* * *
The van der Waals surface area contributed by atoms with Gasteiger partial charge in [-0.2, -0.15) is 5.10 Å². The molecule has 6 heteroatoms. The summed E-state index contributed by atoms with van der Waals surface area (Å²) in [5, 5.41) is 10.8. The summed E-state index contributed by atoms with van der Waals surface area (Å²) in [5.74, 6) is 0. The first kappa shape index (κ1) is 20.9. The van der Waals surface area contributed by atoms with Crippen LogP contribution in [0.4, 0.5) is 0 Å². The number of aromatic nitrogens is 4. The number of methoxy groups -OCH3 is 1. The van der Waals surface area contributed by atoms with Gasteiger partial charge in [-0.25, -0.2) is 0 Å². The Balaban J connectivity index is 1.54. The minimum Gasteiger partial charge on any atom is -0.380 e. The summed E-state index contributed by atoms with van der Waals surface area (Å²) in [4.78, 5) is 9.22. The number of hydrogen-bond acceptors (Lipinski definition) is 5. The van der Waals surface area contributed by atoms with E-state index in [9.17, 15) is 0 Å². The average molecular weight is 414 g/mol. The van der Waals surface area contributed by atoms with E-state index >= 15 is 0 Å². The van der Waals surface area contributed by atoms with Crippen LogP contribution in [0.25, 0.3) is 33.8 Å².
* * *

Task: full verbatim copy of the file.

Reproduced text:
The van der Waals surface area contributed by atoms with Gasteiger partial charge in [-0.2, -0.15) is 5.10 Å². The molecule has 6 heteroatoms. The summed E-state index contributed by atoms with van der Waals surface area (Å²) in [5, 5.41) is 10.8. The summed E-state index contributed by atoms with van der Waals surface area (Å²) in [5.74, 6) is 0. The first kappa shape index (κ1) is 20.9. The van der Waals surface area contributed by atoms with Crippen LogP contribution in [0.4, 0.5) is 0 Å². The number of aromatic nitrogens is 4. The number of methoxy groups -OCH3 is 1. The van der Waals surface area contributed by atoms with Gasteiger partial charge in [-0.25, -0.2) is 0 Å². The Balaban J connectivity index is 1.54. The minimum Gasteiger partial charge on any atom is -0.380 e. The summed E-state index contributed by atoms with van der Waals surface area (Å²) in [4.78, 5) is 9.22. The number of hydrogen-bond acceptors (Lipinski definition) is 5. The van der Waals surface area contributed by atoms with E-state index in [9.17, 15) is 0 Å². The average molecular weight is 414 g/mol. The van der Waals surface area contributed by atoms with E-state index >= 15 is 0 Å². The van der Waals surface area contributed by atoms with Crippen LogP contribution in [0.25, 0.3) is 33.8 Å².